“And yet I suffered in silence while grief and depression engulfed me. I operated largely on auto-pilot at work, often escaping into the bathroom to cry silent tears. And when I returned home, my pent-up emotions spilt out in an avalanche.

“When I first pressed post on that article, I was so nervous. I was incredibly nervous to put it out there and to talk about something so incredibly personal. I’m not that same person anymore,” Ms Nadarajah said of the article, first published on LinkedIn. 

“I think particularly the events of last year have shone a light for me on the fragility of life and the importance of really living it to its fullest.”

And more people related to the article than she thought – with certain aspects of her story acting as “light bulb” moments for those who were going through similar traumas. 

Ms Nadarajah has since become involved in many different initiatives at work relating to flexibility and mental health awareness, and added that communication and “talking about mental health issues is incredibly important.”

Communication is a particularly important skill to have within a hybrid working environment, Ms Nadarajah said, especially in a post-pandemic world. But she added that law firms and law schools aren’t investing enough time in developing soft skills like communication and emotional intelligence – both of which are of the utmost importance for a leader to have. 

“Emotional intelligence starts with listening to people,” she said.

“It really starts with stopping and just listening, and asking really how are you, where are you at today? How are you coping with what’s going on? And then going from there.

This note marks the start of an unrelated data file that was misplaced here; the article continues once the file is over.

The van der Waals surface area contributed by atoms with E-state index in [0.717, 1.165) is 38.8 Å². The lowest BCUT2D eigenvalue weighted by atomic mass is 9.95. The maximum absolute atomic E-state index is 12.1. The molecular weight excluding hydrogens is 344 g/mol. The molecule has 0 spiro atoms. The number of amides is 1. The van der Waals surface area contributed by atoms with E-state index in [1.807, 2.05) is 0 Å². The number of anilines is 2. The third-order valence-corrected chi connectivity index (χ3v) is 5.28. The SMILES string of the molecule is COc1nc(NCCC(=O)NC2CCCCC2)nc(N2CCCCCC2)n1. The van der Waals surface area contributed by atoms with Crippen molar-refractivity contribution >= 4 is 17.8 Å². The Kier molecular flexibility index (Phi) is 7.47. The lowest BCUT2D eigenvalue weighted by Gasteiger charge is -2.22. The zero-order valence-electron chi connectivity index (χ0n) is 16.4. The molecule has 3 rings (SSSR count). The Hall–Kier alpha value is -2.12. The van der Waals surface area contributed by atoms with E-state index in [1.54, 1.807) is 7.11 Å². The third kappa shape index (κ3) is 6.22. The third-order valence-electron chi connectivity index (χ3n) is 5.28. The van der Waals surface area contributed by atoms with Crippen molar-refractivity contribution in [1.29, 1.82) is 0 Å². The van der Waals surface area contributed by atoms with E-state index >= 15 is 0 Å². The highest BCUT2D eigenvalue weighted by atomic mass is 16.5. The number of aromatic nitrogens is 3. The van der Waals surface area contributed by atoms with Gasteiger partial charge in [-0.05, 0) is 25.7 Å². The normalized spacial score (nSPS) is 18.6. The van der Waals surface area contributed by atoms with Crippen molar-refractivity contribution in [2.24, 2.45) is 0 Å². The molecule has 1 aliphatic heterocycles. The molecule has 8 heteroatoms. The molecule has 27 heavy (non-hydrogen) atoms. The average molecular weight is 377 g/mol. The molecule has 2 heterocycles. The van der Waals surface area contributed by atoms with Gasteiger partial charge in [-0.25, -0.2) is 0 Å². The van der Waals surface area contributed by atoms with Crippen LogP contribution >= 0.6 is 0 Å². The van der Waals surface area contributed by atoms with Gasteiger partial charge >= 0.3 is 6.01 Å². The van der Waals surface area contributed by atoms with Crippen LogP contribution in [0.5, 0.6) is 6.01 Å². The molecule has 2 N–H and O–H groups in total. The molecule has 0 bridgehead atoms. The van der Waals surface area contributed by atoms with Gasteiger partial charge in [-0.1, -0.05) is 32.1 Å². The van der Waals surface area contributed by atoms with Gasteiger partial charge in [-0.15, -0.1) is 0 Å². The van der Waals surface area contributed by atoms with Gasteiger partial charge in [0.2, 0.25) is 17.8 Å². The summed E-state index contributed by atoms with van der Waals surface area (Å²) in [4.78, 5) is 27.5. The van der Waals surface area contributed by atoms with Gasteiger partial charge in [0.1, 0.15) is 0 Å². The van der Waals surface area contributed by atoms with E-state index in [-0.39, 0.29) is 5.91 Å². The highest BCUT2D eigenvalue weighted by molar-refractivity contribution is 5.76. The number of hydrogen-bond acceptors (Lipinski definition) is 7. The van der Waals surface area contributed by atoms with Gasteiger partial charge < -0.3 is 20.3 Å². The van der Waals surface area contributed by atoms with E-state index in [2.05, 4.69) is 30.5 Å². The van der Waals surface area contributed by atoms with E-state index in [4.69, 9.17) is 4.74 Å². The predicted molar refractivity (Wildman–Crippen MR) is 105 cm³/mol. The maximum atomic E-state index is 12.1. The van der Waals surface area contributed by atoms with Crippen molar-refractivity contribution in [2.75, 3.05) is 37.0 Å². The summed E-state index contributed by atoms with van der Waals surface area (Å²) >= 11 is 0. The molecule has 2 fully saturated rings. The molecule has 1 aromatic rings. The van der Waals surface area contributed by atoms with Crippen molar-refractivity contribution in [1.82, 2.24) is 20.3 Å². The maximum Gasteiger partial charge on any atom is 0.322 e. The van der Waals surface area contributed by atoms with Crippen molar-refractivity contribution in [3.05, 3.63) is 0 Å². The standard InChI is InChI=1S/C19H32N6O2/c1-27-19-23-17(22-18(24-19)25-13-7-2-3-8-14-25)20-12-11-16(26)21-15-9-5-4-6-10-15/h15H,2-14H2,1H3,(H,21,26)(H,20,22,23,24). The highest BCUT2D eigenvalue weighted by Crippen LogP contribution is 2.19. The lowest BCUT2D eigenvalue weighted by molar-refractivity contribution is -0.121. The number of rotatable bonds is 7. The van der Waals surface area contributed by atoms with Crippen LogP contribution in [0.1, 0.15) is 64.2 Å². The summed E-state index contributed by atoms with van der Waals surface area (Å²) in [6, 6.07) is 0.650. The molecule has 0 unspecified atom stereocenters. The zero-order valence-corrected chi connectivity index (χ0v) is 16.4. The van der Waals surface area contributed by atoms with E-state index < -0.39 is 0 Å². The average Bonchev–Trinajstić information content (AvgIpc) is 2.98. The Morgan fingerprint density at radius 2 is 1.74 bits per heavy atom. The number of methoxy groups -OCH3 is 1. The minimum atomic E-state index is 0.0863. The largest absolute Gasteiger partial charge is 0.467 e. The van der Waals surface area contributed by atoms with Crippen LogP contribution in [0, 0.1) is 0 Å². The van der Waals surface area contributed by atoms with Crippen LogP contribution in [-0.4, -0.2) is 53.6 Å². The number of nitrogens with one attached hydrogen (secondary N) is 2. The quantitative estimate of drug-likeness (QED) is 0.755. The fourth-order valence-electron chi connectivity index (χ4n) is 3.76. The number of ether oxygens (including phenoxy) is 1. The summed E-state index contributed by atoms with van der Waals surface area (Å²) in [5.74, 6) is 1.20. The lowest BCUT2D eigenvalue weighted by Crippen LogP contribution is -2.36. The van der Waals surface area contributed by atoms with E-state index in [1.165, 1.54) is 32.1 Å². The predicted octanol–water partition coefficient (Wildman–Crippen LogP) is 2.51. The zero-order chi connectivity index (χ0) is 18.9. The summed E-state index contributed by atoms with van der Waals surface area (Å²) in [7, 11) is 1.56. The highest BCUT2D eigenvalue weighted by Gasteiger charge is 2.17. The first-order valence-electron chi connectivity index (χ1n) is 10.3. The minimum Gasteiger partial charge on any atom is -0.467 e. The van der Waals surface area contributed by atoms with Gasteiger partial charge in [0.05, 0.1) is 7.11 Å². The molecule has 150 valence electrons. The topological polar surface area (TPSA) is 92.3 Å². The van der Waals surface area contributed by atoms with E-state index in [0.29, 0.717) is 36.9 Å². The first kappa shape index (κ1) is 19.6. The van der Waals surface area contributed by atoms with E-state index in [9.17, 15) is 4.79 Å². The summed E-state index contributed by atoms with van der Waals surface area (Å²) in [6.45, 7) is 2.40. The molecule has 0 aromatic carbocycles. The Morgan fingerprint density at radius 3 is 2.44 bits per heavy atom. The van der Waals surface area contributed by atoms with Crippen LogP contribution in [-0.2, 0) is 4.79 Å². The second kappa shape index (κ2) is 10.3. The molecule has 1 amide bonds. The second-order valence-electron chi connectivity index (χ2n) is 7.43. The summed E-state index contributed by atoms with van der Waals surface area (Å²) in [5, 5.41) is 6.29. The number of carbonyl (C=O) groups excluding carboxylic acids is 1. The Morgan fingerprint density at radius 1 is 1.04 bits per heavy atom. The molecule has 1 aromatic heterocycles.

“I think we definitely should invest more in these at the junior levels where people are really starting to become the leaders they might be in years to come.”

She maintained that having these soft skills, and being more transparent with those around you, make you a better leader and a more well-rounded person. 

“If I’m not feeling 100 per cent, I can tell people I’m not feeling 100 per cent. If I’m struggling with a change in the workplace, for example, I can quite openly and honestly say that I’m struggling. And I think this is really important because we need to be transparent with the people that we lead,” Ms Nadarajah added. 

“I think we owe it to our team to step up and really take that responsibility for owning where we are ourselves.

“The more I speak about things openly and honestly, the less it feels like Im being brave doing it. I own that space. I own my narrative. And this is a narrative I believe is so incredibly important. Its something Im very passionate about and I dont feel uncomfortable talking about it anymore.”

The transcript of this podcast episode was slightly edited for publishing purposes. To listen to the full conversation with Niti Nadarajah, click below:

If you’re struggling in the workplace or otherwise, help is available via Lifeline on 13 11 14. Each law society and bar association also has further contacts available on their respective websites.